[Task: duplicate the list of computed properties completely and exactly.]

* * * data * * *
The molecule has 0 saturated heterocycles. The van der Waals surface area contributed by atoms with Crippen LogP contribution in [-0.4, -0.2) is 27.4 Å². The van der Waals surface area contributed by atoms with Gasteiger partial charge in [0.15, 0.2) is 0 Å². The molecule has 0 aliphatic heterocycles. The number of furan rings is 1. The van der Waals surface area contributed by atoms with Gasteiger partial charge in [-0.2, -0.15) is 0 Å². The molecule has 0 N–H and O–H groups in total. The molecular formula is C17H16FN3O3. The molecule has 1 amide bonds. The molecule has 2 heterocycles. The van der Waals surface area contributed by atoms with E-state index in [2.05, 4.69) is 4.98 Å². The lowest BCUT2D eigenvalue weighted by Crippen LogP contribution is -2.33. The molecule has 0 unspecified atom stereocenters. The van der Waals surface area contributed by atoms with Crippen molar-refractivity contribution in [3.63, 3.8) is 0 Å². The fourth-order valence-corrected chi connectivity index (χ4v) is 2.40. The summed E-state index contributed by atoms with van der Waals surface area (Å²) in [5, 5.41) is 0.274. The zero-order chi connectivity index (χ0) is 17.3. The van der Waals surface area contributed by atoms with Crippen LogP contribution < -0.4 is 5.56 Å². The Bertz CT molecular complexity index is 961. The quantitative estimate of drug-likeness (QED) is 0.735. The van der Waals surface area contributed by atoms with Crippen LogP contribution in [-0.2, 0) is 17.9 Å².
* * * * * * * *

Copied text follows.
The molecule has 0 saturated heterocycles. The van der Waals surface area contributed by atoms with Crippen LogP contribution in [-0.4, -0.2) is 27.4 Å². The van der Waals surface area contributed by atoms with Gasteiger partial charge in [0.15, 0.2) is 0 Å². The molecule has 0 aliphatic heterocycles. The number of furan rings is 1. The van der Waals surface area contributed by atoms with Gasteiger partial charge in [-0.2, -0.15) is 0 Å². The molecule has 0 N–H and O–H groups in total. The molecular formula is C17H16FN3O3. The molecule has 1 amide bonds. The molecule has 2 heterocycles. The van der Waals surface area contributed by atoms with E-state index in [2.05, 4.69) is 4.98 Å². The lowest BCUT2D eigenvalue weighted by Crippen LogP contribution is -2.33. The molecule has 0 unspecified atom stereocenters. The van der Waals surface area contributed by atoms with Crippen molar-refractivity contribution in [3.63, 3.8) is 0 Å². The fourth-order valence-corrected chi connectivity index (χ4v) is 2.40. The summed E-state index contributed by atoms with van der Waals surface area (Å²) in [5, 5.41) is 0.274. The zero-order chi connectivity index (χ0) is 17.3. The van der Waals surface area contributed by atoms with Crippen LogP contribution < -0.4 is 5.56 Å². The Bertz CT molecular complexity index is 961. The quantitative estimate of drug-likeness (QED) is 0.735. The van der Waals surface area contributed by atoms with Crippen LogP contribution in [-0.2, 0) is 17.9 Å².